To say that Suarez paints is a bit of a misnomer. What he does is build and excavate
using his hands for the most part. Layers upon layers of pigment and plaster make
up his abstract compositions, but the creative process sees them scraped away,
gouged, re-worked endlessly until there is the final moment of suspension. Suarez
paints on the floor, his studio like a vast workshop filled with containers of drywall
compound he mixes himself and applies to the canvas before adding the pigment.
The results of such physical approach to art are a form of release for the artist,
emotions revealed and conquered.

In this intimate, because of its size, exhibition at Galerie Luz, Suarez’s paintings
resemble fragments excised from some enormous tectonic plate. Unlike his large
format works, the paintings on display allow for a more personal appreciation of the
artist’s unusual technique. The spontaneity of gesture is clearly on display, as is the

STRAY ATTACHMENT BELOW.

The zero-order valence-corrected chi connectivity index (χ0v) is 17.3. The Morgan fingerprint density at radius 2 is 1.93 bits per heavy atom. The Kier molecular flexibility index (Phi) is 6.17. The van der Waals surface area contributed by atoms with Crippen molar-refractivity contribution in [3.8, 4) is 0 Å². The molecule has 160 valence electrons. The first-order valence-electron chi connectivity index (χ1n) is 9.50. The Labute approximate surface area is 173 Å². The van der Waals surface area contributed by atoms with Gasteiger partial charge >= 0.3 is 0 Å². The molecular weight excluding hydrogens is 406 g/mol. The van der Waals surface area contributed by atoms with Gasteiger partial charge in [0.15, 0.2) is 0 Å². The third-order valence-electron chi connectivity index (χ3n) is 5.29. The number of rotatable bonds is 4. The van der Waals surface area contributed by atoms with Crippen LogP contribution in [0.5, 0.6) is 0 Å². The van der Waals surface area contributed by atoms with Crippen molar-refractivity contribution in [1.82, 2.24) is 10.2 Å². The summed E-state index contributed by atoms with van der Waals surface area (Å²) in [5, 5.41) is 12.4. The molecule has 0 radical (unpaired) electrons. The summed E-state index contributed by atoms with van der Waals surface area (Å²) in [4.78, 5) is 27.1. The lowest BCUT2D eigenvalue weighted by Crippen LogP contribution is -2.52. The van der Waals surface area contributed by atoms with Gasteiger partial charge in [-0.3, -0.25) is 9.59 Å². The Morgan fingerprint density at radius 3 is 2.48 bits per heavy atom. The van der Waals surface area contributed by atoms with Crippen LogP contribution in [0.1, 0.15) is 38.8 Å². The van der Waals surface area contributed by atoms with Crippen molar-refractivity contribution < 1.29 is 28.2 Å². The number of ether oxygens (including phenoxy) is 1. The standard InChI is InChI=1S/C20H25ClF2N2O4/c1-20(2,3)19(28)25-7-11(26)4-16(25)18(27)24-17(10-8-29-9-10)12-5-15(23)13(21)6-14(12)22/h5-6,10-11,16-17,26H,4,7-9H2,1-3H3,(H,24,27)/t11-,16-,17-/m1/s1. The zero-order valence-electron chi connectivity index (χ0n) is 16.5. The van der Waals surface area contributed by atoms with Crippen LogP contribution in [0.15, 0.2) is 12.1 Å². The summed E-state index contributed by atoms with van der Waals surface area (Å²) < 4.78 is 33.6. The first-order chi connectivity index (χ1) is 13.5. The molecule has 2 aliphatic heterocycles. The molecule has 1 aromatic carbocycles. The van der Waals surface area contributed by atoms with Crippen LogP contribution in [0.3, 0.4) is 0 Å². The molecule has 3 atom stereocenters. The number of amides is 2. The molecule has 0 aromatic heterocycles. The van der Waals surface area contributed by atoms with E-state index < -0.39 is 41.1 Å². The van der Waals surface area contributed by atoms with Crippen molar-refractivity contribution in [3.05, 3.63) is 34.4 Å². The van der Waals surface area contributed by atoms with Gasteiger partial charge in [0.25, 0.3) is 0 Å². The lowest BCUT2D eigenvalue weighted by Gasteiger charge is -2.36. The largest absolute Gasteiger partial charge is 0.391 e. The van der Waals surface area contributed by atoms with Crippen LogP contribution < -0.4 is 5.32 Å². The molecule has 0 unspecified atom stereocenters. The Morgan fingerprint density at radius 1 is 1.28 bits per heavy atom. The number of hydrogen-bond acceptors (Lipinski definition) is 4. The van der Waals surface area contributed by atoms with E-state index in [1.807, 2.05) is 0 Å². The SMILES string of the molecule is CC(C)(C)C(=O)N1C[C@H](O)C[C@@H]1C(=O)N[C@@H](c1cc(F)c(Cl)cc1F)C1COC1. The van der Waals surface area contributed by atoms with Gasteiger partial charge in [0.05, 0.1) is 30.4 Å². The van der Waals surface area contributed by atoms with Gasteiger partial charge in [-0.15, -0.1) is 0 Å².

very labour that goes into producing these pieces.

There are cracks and fissures in the surface, fragments of paint breaking off, as if
there was some kind of vibration underneath, an energy making itself felt.
The titles are almost facetious and perhaps unnecessary, since these abstracted
alien landscapes lend themselves to myriad interpretations best left to the viewer.

Luis Fernando Suarez

Galerie Luz

372 Saint-Catherine St W
Suite 418
Montreal, QC externe)
March 21 to April 7, 2018

Photo credits:

Amero, Diptique, 2017,
mixed media on panel, 50.8 x 45.72 cm

Brutalist Painting, 2017,
mixed media on panel, 35.56 x 45.72 cm

Divine Comedie II, 2017,
mixed media on panel, 35.56 x 45.72 cm